GERMANTOWN HILLS — Resident Tom McLaren drives around in a company car, never needing to worry about the price of gas, oil changes or any other maintenance related fees.
But even with such a luxury, he still occasionally fixates on the varying prices at the pump.
"What always amazes me is that gas in the Peoria area is about 20 cents less than in the Chicago suburbs," he said.
McLaren's observation rings true for most of central Illinois. Ricky's Gas and Mart in Germantown Hills charged $3.79 per gallon Feb. 27. The Shell in Peoria charges $.10 less at $3.73.
In the city of Wheaton, a West Chicago suburb, Shell gas station charges $3.83 per gallon. Speedway in the West Chicago city of Naperville charges $3.86 per gallon.
"We actually tend to lose money on gas, but that's OK because we subsidize it with snacks and beverages," Alan Hinduja, Ricky's Gas and Mart owner, said.
Other Feb. 27 gas prices in Woodford County include the Redbird Express Mart in Metamora, which is $3.79 per gallon; the Metamora location of Casey's, also at $3.79 per gallon; and the Metamora Shell — $3.79 per gallon.
Hinduja said he gets many loyal customers that began filing in as soon as the station opened in October 2008. On the other hand, some residents find themselves at Ricky's because of convenience.
"It's the only gas station in town," McLaren said.
Competition is fierce
While Ricky's remains the only station in Germantown Hills, Hinduja said heavy competition still carries on between he and gas stations throughout the tri-county area.
"I'll wait for some gas stations in Peoria to do a survey of competitor's prices, then when they drop their prices below everyone else, I'll drop mine lower than whatever they just changed to," he said. "(Gas station ownership) is very cutthroat and competitive."
Sales tax impact
A Woodford County sales tax increase set to go on the ballot April 9 could end Hinduja's luck. The increase would not raise taxes on items such as cars, trucks, ATVs, boats and RVs; unprepared food and drugs; and farm equipment and farm inputs. But gasoline is not included on that list.
"They say it won't affect groceries and things like that, but it is going to affect gas by about three to 35 cents," he said.
One reason Hinduja finds the tax to be a potentially bad thing is that customers are frugal. He said people pay special attention to the price of gas.
"People are very price sensitive," he said. "And when they see the prices go up like that, they might go somewhere else for their gas. I don't know how it would help the community."
The sales tax increase of 1 percent would hike the tax from 7.25 to 8.25 percent. Many central Illinoisans already pay a heavier sales tax than Woodford County residents.
In Washington, the sales tax rate is 8 percent; East Peoria's is 8 percent; Peoria, 8.25 percent, and so on. Tazewell County residents will also vote on whether to raise the sales tax in their community.
Store goods bring in profit
Auto club AAA stated that the national average for gas as of Feb. 21 was $3.78 — a 15 cent increase in one week. The December retail average cost of gas in the Midwest came out to $3.12 per gallon.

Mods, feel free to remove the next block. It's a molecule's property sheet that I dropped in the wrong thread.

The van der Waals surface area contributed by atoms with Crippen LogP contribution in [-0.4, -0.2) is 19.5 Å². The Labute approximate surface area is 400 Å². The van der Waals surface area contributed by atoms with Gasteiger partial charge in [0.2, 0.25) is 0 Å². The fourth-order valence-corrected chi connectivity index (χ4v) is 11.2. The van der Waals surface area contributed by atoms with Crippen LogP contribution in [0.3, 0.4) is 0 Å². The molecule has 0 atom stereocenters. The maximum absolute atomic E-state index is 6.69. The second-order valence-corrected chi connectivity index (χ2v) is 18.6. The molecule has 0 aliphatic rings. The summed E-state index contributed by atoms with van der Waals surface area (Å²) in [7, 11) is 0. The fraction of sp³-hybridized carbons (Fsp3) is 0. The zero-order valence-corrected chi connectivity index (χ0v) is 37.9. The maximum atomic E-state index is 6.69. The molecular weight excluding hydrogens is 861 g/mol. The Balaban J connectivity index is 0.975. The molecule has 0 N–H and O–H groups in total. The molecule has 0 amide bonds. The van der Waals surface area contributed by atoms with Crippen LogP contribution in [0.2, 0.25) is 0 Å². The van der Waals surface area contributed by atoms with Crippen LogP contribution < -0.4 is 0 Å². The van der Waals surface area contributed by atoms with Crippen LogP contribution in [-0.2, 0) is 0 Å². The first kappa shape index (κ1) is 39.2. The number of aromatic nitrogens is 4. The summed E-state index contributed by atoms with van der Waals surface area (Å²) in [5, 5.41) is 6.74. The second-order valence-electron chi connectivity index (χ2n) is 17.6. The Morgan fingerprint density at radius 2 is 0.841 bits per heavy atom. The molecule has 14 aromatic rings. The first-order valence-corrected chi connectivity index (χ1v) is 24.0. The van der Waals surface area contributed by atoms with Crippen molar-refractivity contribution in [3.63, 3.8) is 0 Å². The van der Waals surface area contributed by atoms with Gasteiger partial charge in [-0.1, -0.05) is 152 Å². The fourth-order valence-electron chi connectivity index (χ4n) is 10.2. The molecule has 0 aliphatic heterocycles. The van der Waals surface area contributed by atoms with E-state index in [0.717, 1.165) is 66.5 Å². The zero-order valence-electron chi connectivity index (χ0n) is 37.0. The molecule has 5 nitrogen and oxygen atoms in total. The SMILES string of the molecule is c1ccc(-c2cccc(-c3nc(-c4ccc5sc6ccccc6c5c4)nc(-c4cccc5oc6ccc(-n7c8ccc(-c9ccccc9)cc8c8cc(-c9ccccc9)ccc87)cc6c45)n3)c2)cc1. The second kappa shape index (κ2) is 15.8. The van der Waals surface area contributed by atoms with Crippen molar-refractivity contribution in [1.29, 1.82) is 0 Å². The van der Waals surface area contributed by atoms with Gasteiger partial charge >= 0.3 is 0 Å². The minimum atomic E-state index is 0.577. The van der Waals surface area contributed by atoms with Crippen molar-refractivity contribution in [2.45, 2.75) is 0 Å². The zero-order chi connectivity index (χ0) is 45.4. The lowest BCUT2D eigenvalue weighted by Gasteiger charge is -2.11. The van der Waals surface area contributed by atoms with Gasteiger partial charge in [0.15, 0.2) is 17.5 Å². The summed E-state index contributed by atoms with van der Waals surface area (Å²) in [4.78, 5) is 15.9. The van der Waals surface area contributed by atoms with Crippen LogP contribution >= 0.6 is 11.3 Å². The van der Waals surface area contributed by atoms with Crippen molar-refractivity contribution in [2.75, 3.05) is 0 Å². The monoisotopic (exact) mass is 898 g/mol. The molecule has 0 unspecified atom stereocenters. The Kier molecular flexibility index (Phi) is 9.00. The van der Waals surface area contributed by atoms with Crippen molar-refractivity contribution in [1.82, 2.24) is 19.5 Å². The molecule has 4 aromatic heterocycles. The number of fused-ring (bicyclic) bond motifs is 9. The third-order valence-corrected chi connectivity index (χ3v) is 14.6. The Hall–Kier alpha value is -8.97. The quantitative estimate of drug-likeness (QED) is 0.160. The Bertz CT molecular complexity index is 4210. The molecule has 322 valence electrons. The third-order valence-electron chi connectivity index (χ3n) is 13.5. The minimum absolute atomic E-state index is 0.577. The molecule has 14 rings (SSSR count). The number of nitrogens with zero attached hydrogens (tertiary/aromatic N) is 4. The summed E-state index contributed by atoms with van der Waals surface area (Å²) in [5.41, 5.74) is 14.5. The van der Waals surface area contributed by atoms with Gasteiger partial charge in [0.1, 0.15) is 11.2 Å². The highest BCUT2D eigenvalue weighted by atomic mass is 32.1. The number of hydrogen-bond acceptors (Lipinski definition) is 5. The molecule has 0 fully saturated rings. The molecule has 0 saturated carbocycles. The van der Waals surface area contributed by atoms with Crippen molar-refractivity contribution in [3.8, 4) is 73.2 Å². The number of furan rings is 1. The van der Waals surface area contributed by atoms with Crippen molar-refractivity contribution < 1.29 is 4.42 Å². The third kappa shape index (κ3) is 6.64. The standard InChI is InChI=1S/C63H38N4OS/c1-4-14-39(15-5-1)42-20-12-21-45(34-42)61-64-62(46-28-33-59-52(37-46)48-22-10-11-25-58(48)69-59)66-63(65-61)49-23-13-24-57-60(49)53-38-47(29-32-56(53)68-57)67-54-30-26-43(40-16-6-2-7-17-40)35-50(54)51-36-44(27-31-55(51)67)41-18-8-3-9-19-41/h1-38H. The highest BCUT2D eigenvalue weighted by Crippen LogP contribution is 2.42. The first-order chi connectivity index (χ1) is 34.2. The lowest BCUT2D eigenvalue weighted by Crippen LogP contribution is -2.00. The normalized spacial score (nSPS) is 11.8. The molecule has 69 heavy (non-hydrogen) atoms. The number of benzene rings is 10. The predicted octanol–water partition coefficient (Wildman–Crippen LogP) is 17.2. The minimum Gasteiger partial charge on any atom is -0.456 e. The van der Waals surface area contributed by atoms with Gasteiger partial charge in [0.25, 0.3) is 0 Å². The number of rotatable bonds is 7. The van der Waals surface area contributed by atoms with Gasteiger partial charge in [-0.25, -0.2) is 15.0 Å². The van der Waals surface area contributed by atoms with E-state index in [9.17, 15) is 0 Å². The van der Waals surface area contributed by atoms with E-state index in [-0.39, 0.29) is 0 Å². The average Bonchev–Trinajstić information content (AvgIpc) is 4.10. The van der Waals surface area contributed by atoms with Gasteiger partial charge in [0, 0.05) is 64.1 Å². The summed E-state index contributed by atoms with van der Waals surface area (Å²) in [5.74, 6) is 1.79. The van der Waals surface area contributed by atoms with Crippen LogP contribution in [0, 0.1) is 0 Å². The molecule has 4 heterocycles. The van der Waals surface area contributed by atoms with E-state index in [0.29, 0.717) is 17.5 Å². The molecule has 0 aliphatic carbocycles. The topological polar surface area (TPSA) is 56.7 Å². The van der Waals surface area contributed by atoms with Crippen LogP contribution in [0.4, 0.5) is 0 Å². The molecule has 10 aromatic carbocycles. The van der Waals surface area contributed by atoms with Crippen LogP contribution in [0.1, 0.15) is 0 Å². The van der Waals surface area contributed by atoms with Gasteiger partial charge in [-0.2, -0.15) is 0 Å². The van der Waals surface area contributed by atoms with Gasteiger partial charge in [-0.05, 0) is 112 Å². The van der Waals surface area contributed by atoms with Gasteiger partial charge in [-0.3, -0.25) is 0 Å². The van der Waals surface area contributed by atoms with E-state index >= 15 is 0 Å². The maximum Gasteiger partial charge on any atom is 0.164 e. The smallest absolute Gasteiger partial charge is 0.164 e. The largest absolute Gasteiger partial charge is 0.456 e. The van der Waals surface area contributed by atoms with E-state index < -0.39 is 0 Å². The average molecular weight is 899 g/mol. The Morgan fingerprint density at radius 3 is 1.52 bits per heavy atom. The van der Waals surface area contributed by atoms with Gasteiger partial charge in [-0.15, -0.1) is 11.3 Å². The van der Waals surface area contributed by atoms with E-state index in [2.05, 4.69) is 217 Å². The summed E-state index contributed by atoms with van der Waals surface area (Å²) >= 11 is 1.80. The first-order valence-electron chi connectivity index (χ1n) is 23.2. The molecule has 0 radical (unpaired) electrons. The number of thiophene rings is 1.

"(Gas prices) only go up because of profit margins," Hinduja said. "Eventually some (gas station owner) says, 'I can't take it anymore,' and they'll raise the prices."
Ricky's profit margin of two cents per gallon in 2011 — when multiplied with the amount of gas sold, at 900,000 gallons — shows that the station made an $18,000 profit from gasoline. That alone could not pay the seven staff members employed at Ricky's.
However, Hinduja said 30 percent of profits needed to carry on the business comes from people buying beverages. That 30 percent does not even include the money made from snacks, cigarettes and other goods provided.
In 2012, Oil Price Information Service stated $479 billion was used toward gasoline in the country. The U.S. Census Bureau determined 313, 914, 040 people lived in the United States in 2012. This shows that a U.S. citizen in 2012 spent about $1,525.90 on gas alone.
Hinduja added that deciding when to raise the price involves a bit of give-and-take. He would not raise the price immediately if the distributor selling him the gas suddenly ups the price by a couple cents.
"If it's one to two cents higher, we'll eat the cost," he said. "But then I still need to make up that loss, so I might raise the price from $3.78 to $3.89 a couple weeks later."
Distributors constantly raise the price on him, leaving him to change on occasion who he buys from. He said even so he will get people changing prices on him fairly consistently.
"I've not seen (distributor's prices) stable for the last four years," he said. "Initially, we went from Growmark Inc. to Circle K."
As distributors raise their expenses, Hinduja said he considers himself lucky that he still remains in business. He said he even sees growth taking place.
"We've actually continued to grow," he said. "It's a fluke in this market."
Hinduja's experience as a gas station owner extends to when Ricky's first opened. Ricky's Gas and Mart is located at 409 Jubilee Lane in Germantown Hills; Casey's in Metamora is located at 219 E. Mt Vernon St.; and the Redbird Express Mart is located at 911 W. Mt Vernon St.